USW members labor to revive the meaning of the Holiday

For the last three years members of the United Steel Workers(USW) Local Alaska 4959 have sponsored a community picnic to revive the real meaning of the Labor Day Holiday, which as become prominently recognized as the last long weekend of summer. The origins of the holiday traces back to 1880’s and various celebrations among states such as Oregon and New York. Then in 1894 Congress passed an act making the first Monday of September each year a legal holiday and so the national day of parades, picnics and speeches honoring those who worked to carve and create the nation became a tradition. “For the most part it went really well again this year, I wish the weather had cooperated a little bit more, but everybody still had a really good time,” reported USW local #4959 vice president Dustin Every. “Our intention in reviving the Labor Day picnic here in Kenai was to raise awareness and encourage people to buy local and buy American made products that support American labor. We saw that there wasn’t such an event here in the local area so we got together as a local union even though we are based out of Prudhoe Bay and the majority of our members are up there we do have a lot of members on the Peninsula so we chose to have an event here and we chose KCHS this year as the site and we hope it’ll continue with local businesses promoting buying made in the USA products,” added Every.


State Senator Peter Micciche who represents the Peninsula in Juneau addressed the crowd with their umbrellas raised and underscored what has been a major platform of all his campaigns, “It’s not just industry that creates jobs, it’s also the choices that consumers and employers make when they hire Alaskans and buy American made products that creates jobs. It’s very important and we need voters to push elected officials to make sure Alaskan workers are used for Alaskan projects to the full extent of the Alaska Constitution and that comes down to shopping locally as well, each of us doing our best to buy products made in Alaska and in this great country of ours,” said Micciche.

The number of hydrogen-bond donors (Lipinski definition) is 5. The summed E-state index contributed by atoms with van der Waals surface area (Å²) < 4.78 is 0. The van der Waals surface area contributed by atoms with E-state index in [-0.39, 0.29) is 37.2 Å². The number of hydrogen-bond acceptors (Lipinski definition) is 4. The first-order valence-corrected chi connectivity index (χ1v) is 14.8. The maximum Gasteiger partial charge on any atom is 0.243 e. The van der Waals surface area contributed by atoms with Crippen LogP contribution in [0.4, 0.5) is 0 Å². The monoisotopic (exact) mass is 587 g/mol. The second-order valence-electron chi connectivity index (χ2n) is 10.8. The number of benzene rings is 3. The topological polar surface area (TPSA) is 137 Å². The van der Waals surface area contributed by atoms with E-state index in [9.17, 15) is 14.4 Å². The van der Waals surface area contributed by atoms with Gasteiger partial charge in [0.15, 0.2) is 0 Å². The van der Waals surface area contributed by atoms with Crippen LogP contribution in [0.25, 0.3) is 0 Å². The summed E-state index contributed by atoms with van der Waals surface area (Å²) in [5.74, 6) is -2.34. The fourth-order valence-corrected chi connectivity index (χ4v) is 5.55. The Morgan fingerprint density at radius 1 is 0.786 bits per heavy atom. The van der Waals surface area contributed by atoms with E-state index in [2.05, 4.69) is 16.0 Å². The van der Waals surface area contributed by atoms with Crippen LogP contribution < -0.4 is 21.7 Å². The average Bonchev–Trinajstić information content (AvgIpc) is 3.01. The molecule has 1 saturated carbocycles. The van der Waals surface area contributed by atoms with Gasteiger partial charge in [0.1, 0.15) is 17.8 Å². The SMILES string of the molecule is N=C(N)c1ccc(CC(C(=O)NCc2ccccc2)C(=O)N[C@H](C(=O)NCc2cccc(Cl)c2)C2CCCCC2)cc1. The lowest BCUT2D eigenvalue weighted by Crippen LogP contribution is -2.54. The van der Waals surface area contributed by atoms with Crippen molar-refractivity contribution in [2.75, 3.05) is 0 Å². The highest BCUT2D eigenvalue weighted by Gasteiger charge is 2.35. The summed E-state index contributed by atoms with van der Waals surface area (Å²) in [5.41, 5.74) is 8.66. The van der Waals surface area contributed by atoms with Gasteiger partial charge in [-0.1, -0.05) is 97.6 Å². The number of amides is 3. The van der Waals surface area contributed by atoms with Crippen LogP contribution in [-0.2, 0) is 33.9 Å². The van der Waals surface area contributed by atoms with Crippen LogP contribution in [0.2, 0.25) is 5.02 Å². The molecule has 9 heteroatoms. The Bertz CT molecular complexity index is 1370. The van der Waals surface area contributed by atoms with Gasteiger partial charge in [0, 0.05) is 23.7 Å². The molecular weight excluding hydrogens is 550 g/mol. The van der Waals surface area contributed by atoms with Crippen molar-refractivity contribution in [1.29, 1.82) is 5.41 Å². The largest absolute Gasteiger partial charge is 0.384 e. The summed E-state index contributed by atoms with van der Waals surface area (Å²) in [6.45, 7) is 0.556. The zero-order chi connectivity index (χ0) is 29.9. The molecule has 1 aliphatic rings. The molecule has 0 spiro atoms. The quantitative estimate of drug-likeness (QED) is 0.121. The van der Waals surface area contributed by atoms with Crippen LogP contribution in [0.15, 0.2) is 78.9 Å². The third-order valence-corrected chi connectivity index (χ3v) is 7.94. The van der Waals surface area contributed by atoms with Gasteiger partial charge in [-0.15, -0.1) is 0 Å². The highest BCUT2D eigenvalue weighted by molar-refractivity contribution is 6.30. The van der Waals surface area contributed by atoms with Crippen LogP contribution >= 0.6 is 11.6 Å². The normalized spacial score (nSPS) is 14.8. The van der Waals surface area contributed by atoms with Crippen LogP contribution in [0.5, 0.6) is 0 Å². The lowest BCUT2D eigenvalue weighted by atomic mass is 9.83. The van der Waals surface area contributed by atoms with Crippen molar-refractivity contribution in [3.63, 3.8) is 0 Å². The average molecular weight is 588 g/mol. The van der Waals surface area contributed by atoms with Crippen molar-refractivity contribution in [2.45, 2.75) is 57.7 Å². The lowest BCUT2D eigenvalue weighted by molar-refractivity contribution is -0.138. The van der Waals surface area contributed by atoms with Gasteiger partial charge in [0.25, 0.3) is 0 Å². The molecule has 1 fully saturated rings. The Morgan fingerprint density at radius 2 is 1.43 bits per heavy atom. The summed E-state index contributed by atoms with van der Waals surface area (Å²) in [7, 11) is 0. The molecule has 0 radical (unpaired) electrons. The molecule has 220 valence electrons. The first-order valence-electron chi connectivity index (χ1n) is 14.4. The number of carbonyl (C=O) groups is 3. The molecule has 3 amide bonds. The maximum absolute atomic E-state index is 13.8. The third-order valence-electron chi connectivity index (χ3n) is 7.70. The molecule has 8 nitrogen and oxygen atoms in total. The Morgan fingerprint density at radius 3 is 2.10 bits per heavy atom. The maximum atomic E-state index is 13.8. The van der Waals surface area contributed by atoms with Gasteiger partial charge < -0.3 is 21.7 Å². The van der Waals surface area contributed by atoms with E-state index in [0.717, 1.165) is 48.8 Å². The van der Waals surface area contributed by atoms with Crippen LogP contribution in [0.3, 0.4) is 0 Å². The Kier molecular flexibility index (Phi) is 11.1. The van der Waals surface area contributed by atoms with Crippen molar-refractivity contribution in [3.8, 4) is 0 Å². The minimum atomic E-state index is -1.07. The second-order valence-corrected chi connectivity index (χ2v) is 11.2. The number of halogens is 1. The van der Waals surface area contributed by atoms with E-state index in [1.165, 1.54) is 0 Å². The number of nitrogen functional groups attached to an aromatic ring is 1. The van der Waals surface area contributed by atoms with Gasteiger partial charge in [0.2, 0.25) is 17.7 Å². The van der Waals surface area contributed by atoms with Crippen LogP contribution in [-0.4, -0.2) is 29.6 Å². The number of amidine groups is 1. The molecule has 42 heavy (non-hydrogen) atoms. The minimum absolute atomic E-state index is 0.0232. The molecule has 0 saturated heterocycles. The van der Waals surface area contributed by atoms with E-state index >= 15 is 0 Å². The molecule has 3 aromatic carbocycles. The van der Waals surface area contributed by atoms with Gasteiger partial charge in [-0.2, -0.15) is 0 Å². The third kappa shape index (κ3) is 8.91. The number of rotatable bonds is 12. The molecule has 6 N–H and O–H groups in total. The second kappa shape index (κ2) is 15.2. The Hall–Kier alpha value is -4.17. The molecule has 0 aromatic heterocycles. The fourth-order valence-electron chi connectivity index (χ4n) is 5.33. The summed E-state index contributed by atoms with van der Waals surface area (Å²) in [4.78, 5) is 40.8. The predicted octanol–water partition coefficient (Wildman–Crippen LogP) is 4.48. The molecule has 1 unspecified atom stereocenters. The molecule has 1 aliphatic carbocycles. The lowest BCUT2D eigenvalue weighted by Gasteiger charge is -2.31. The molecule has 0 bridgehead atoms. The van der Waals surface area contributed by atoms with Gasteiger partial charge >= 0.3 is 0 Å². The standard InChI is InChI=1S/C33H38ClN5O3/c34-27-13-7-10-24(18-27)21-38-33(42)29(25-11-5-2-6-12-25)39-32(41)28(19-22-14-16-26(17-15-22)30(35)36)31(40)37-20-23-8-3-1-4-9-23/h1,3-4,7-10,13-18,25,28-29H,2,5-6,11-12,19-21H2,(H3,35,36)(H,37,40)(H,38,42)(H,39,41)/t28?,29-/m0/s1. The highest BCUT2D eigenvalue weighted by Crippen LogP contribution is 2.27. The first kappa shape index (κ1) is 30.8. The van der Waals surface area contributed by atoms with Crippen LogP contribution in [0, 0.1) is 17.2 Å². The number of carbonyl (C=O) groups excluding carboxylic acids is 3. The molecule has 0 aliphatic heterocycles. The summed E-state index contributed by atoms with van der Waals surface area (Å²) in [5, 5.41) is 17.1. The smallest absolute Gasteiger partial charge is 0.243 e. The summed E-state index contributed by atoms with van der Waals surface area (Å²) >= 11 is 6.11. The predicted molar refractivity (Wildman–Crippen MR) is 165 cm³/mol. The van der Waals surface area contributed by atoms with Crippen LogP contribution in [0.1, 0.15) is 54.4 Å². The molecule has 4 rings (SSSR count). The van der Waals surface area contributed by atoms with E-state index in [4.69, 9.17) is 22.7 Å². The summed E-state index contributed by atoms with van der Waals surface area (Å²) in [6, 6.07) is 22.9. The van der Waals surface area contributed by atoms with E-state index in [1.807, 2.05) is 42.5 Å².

To the next generation of workers Dustin Every advised, “The kids that are getting ready to graduate from high school remember it starts in high school, getting interested in a career and looking into technical schools. Locally here at KPC with there new expansion of the technical career center there are some great opportunities to train right here at home for the jobs that will be coming here and throughout Alaska in the future.”

There were many games as well as the free hot dogs and hamburgers with members of the KCHS Kardinals volunteering to have wet bean bags tossed at there faces.

Other activities included a push-up and weight press contest, flag football, soccer, Frisbee and Bull Don and the Moose Nuggets playing everyone’s favorite tunes.


See Labor, page 2